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Do there exist first-order theories that are are equiconsistent, but which cannot be proven to be equiconsistent using Peano Arithmetic? (I hope not.)

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up vote 6 down vote accepted

There is no absolute notion of "$T$ is equiconsistent with $S$". The definition depends on the background theory (in which the proof of equivalence between ${\rm Con}(T)$ and ${\rm Con}(S)$ is carried out).

Typically for set theoretic propositions, for example, Peano Arithmetic is assumed; PRA suffices, and even less can be made to work. The relevant theories are mentioned in the answers to this MO question, that you may find interesting independently of this. The point here is that, to say that two theories are equiconsistent is understood to mean that PA proves their equiconsistency, so the answer to your question is no, by definition. But let me emphasize again that the definition requires that we specify whether the background theory is PA, or PRA, or whatever, and that this matters.

For fragments of arithmetic, you want your background theory to be very weak; in general, you do not want your background theory to already prove both ${\rm Con}(T)$ and ${\rm Con}(S)$ (Naturally, this complicates matters sometimes, and not just in the context of showing equiconsistency of theories.) For a silly example, ZFC proves that PA and Z (Zermelo) are equiconsistent, since it proves that both theories have models, but this is silly; arguing over, say, PA, we get the much more reasonable conclusion that Z proves the consistency of PA and is therefore strictly stronger.

If $T$ and $S$ are very strong, it is conceivable one would be willing to settle for a "weak equiconsistency" result, where their equiconsistency is relative to a significantly strong background theory, and it is conceivable that such equiconsistency could be independent of PA. However, I do not know of any natural examples where there is need for doing this.

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So would it be accurate to say that the stronger the background theory, the more systems which are equiconsistent relative to that background? And an inconsistent background proves that every two theories are equiconsistent. –  goblin Feb 6 '13 at 7:17
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Yes, exactly.${}$ –  Andres Caicedo Feb 6 '13 at 7:20
    
Is there a related idea that is background independent? For instance, we might try defining that theories $T$ and $S$ are equiconsistent* if and only if $T \vdash \mathrm{Con}(T) \rightarrow \mathrm{Con}(S)$ and $S \vdash \mathrm{Con}(S) \rightarrow \mathrm{Con}(T)$. I don't know if this can be made rigorous, but maybe something like it? –  goblin Feb 6 '13 at 7:33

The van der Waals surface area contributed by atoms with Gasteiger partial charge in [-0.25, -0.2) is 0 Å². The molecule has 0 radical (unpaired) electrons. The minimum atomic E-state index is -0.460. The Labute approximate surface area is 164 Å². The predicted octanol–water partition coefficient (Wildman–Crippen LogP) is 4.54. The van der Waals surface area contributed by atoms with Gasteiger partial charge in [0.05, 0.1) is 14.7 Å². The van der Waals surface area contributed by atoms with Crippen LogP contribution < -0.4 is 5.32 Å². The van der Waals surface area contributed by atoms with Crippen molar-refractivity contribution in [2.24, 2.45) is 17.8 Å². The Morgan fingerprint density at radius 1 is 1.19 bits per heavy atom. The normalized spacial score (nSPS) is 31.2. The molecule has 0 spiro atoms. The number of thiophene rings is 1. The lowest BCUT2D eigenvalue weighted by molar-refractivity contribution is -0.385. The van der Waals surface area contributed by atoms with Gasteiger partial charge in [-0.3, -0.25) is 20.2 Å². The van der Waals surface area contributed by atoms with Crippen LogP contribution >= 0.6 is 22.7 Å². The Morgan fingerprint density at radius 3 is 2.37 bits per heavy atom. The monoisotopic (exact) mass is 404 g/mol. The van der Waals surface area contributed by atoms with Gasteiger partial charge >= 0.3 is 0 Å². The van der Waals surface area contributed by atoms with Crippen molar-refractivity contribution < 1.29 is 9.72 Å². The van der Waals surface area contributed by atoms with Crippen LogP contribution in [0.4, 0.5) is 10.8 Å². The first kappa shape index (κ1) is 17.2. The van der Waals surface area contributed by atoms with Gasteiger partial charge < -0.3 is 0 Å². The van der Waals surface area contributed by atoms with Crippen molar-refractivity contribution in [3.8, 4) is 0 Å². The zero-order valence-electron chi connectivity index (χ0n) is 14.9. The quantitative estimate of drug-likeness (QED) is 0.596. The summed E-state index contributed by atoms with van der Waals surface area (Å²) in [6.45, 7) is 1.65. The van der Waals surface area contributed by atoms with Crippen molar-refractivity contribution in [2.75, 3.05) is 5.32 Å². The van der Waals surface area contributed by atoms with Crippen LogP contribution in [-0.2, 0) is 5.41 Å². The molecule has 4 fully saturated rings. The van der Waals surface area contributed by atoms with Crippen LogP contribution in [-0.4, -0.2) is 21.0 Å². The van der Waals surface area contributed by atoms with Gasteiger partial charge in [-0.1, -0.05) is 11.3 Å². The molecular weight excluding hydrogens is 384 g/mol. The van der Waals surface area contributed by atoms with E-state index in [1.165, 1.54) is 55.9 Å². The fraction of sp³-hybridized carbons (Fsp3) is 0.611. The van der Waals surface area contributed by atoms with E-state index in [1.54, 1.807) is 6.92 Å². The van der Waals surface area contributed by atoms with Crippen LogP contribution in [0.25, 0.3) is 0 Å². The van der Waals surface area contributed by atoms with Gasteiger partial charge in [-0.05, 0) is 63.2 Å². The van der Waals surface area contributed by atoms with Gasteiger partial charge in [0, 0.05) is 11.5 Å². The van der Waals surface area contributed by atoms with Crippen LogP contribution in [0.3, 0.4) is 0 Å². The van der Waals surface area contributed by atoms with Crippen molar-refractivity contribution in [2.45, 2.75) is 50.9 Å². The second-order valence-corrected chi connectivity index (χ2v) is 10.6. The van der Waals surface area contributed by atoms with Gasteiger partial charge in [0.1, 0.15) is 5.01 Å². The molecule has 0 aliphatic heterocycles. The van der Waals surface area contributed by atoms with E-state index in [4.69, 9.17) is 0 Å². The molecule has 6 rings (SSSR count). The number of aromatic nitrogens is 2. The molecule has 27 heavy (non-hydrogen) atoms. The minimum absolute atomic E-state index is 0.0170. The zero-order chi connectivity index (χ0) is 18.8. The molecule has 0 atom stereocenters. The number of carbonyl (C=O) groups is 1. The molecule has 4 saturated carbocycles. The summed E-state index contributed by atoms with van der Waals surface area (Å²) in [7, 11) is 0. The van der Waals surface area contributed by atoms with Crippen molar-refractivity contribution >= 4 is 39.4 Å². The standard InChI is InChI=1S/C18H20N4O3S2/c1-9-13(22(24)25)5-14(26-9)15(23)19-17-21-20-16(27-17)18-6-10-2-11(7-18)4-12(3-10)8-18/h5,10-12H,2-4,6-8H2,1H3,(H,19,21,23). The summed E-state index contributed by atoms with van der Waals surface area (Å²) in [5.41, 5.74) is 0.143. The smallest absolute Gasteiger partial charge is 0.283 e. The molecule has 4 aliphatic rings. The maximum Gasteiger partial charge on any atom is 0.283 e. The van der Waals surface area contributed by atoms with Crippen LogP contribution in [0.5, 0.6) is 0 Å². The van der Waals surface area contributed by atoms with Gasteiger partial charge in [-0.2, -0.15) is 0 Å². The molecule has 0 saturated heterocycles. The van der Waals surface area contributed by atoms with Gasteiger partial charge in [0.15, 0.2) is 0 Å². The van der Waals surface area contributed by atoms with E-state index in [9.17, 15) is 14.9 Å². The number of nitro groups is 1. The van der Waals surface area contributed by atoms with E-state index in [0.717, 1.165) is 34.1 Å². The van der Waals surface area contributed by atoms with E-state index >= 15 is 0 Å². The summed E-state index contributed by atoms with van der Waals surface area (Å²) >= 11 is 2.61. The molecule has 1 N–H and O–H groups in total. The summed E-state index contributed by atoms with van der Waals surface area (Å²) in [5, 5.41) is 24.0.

These kind of attempts tend to run into issues. For example, $T=$ZF$+\lnot$Con(ZF) and $S=$PA$+\lnot$Con(PA) are obviously not equiconsistent, but they are according to your suggested notion. Of course, we could limit ourselves to sound theories... I do not know if in that context your proposal has been studied. –  Andres Caicedo Feb 6 '13 at 15:40
    
How incredibly weird. –  goblin Feb 7 '13 at 0:29

There is a phenomenon that happens when we look at questions like these, which often makes the answers uninteresting.

Let $S = \{\phi_n\}$ be the usual effective enumeration of the axioms of PA. Define a theory $T = \{\psi_1, \psi_2, \ldots\}$ where $\psi_i = \phi_i$ unless $i$ is a coded proof of $0=1$ from the axioms of ZFC, in which case $\psi_i$ is $0=1$. Note that $T$ is an effective theory for which we can write down a single, fixed program to enumerate the axioms in the manner just described. Thus, when we formalize $T$ inide PA or ZFC, we do so by using this particular program to enumerate axioms of $T$ to make the Con predicate for $T$.

Now ZFC is consistent, so in fact $T$ is the same theory as $S$, and hence they are equiconsistent. But ZFC cannot prove $S$ is the same theory as $T$, because ZFC cannot prove that ZFC is consistent, and the definition of $T$ leverages this. Thus ZFC can prove $\operatorname{Con}(S)$ but not $\operatorname{Con}(T)$, so ZFC cannot prove that $S$ and $T$ are equiconsistent.

By tweaking the original theories $S$ and $T$, we can produce examples where ZFC proves the equiconsistency, but PA does not, or where PA proves the equiconsistency, but a weaker effective theory of arithmetic $W$ does not (where the consistency of $W$ is provable in PA).

This phenomenon arises in many places when we begin to study formalized theories within ZFC or PA. Any time we quantify over all effective theories, this includes theories such as $T$ which are well behaved in the standard model but do strange things when formalized and then viewed in a nonstandard model. For this reason, it is usually more interesting to look at equiconsistency for natural theories with their canonical axiomatizations rather than with arbitrary axiomatizations.

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